Emergent curriculum is a way of learning based on the student’s interest and passions as well as the teacher’s. Emergent curriculum starts with the children’s interests rather than starting with a lesson plan or a “hook” to get the children interested .

People who hear the words emergent curriculum may wrongly assume that everything simply emerges from the children. The children’s ideas are an important source of curriculum but only one of many possible sources that reflect the complex ecology of their lives. Elizabeth Jones, Emergent Curriculum

The same is true of unschooling - we live a complicated life of work, of family interests, of kids' interests, of appointments and meetings and chores and prayer and mass..people often think unschooling is all about the child when it is really also all about the family.

Our week reflects the complex ecology of our family's life.

5 comments:

little sparrow , florasita , sticklady , strong tree woman said...

Thank You Leonie !
I have just now been finding myself again , as mum , homeschool mum , wife , and just Roxie .
Even having 4 adult children who are off in the big world doing well I find myself feeling I am not doing it right , not doing it good enough and in the end I start falling because I tend to become what I am thinking I am . we had far to much computer happening and me just ditching the kids the last month .
Mothers month is going to be different ;-) it has begun already finding my groove , my place , being me then the kids fall in too .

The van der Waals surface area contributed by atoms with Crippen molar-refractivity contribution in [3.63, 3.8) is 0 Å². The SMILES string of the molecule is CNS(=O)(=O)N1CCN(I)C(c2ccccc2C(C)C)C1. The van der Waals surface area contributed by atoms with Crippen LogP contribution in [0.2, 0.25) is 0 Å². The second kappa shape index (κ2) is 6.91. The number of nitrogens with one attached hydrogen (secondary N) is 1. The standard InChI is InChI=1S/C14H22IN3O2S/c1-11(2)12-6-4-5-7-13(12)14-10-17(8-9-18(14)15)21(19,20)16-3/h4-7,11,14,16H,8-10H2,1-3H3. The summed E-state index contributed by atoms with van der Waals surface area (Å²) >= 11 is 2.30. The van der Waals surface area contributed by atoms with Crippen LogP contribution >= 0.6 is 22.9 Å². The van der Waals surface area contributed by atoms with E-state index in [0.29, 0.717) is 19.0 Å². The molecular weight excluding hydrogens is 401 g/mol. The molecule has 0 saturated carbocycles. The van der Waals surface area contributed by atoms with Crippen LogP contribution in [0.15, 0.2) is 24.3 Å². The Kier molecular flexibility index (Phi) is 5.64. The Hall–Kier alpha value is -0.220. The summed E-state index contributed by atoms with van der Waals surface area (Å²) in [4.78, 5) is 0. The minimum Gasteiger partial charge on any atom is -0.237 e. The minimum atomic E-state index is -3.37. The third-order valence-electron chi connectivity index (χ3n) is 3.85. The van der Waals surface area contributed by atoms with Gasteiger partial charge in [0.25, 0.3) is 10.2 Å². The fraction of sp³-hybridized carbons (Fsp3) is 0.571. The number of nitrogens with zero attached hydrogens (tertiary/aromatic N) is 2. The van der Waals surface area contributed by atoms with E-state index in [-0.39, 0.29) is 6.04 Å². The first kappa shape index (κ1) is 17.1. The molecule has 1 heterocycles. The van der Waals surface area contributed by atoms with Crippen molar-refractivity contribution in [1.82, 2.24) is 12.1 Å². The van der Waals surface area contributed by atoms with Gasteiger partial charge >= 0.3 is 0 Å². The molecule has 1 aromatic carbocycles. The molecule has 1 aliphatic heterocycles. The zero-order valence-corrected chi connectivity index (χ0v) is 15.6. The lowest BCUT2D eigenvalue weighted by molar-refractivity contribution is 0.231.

Life is life and in the end I see our kids are all beautiful and it is His wonderful plan .
I am so glad you share in being a real mum ;-) it helps the rest of us go on and get thru it too .
God Bless You Leonie

Leonie said...

Wow, Roxie, I know just what you mean about finding yourself. May is probably a good time to reflect and make changes.Good for you! Sometimes I feel powerless to change, things seem too hard to change. Other times, I am more determined, more strong and so change is easier.

Hopewell said...

Sounds like plenty to me! I'm starring again at AO YEAR 7 and the phrase "out of my mind" keeps coming into focus..... As for the guilt? Not being Catholic I guess I'm not cursed [blessed?] with MUCH of that, but I do worry that my daughter hasn't done enough writing this year and in spite of Charlotte Mason's writing speaking to the contrary, her spelling hasn't improved from reading all the great literature this year. Guess that's my big guilt!! I'll be back on Thursday--off to bury Auntie.

Ladybug Mommy Maria said...

I think alot about this, too - and how much learning happens through living. I'm stunned by it all. Discussions on ethics, morality, geometry through fencing, baking, reading, playing, playing, and playing! I really believe the most underrated resource in learning is play.

Told you I was coming over here - LOL! Now I gotta go make lunch!

Leonie said...

Lisa, feeling guilty isn't a Catholic thing per se but more of a personality thing, I think...and
something that comes with some jobs than others, in my experience. In fact, the Catholic Church is less about guilt than it is about charity and redemption..These are what I have found in the Church...blaming myself is my own personal demon, from my (non Catholc) childhood....Am interested in hearing about your AO Year 7 experiences..